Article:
Liked by 1 person

    1. Hey George! I don’t think I’ll ever be able to turn my emotions off, per say, but I am getting better at consciously pausing and putting them aside for evaluation later. That is, when the situation dictates this possibility. When not, that’s when my control seems to waver. My emotional spontaneous reaction is what needs tamping down and a little logic and reasoning put in its place. What I have to do is figure out how to this with consistency. So far, easier said then done!

      Liked by 1 person

  3. Hi Wayne, yes, no one likes to get played for a fool. But I don’t have to act because I am an elite of fool’s club. I have an incident to support my claim. It is not the only incident, but so far, it has been the last one. For my first internship (May 2019), I moved to a different city. In the second week, while I was going back to my room, I was stopped by a family. They started narrating their story that they don’t have any money to go back to their home. The best part of their plot was a little kid who, in his trained tune, kept speaking his dialogues. My subconscious mind did register all the oddities but did I pause? No. Was I suspicious? Yes. Did I ask any single question to them? No. Did the saint in me rise? Yes. Did it dominate all other emotions? Yes. The driving force was the lessons taught to me as a child. “Help others.” And for the first time, I had the chance as movies show. Other passersby gave me a disapproving look, but I didn’t have that bullshit detector. I gave away all my cash. But thank God, I didn’t have much at that time. No, I am not at all a generous person. I am “Dumb! Dumb! Dumb!” Will I ever again lend a helping hand? Most probably NO unless I am 200% sure because with 100% confidence, I can still make a mistake. In India, the panhandlers are an inherent part of the traffic. So, I have ample opportunity to learn. But I fear that someday when I am in need, others might refuse to help.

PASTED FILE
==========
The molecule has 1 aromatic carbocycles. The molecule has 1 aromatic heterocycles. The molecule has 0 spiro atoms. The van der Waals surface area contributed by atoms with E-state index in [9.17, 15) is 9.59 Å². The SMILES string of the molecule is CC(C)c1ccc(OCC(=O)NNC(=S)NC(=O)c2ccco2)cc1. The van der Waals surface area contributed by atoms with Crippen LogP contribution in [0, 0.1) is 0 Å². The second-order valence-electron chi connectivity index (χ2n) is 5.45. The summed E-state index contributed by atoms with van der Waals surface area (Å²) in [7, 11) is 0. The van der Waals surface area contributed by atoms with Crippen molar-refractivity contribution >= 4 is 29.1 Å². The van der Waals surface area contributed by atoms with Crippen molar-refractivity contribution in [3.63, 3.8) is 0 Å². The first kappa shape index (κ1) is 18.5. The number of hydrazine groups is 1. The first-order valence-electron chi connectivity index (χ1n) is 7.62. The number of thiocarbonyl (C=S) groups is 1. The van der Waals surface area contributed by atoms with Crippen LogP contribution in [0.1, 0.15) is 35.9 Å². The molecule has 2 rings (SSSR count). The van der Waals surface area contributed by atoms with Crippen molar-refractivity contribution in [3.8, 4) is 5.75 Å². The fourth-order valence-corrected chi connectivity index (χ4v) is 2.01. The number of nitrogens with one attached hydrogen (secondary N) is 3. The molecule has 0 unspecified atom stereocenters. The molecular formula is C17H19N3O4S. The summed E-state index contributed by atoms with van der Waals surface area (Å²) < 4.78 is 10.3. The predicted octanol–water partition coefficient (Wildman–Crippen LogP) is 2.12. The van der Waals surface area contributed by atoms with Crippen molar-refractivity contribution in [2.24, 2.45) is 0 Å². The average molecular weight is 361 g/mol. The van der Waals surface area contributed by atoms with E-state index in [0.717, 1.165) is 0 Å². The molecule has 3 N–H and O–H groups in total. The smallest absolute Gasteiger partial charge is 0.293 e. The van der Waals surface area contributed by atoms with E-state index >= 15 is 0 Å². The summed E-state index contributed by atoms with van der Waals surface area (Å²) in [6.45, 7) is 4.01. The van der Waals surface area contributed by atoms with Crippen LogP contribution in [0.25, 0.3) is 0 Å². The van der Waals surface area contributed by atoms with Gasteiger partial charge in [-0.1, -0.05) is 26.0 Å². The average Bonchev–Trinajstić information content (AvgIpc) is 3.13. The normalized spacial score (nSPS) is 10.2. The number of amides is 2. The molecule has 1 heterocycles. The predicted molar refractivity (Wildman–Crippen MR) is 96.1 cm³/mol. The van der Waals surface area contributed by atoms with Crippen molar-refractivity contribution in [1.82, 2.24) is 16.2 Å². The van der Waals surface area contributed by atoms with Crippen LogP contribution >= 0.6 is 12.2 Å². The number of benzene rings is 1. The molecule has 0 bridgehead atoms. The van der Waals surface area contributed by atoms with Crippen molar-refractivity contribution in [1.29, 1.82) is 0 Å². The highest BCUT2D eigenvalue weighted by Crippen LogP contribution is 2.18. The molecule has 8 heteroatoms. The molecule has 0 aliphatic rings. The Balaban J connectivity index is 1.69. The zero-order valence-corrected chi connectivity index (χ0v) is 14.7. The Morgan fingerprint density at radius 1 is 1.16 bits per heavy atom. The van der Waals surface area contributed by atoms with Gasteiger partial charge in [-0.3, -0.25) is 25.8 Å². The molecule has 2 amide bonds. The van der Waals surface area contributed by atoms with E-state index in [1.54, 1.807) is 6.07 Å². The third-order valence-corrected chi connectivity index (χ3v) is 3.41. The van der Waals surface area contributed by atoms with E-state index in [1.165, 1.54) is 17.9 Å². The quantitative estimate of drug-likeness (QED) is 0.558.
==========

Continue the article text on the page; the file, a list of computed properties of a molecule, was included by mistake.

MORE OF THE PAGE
“I turned and surveyed the huge strip mall’s parking lot to see where he’d go next.” It made me smile. I started imagining you as a detective. 😎 🙈 I would also like to mention that the “The Scam” section was quite enlightening and resonating. I enjoyed reading your reflection. And I am buying your Pause⏸️button.

    Liked by 1 person

    1. Awesome Divya, what a great story! I loved the part where the family used the little kid to pull at your heart strings. I mean, who can resist that! I bet you weren’t the first one to fall for their little scam so I wouldn’t be so hard on yourself. Just think of it as a learning experience like you said.

      I think both of us are going to be a lot more tuned in the next time. We’ll have our bullshit detector on! And our finger on the pause button! Thanks Nebula! Talk to you soon!

      Liked by 1 person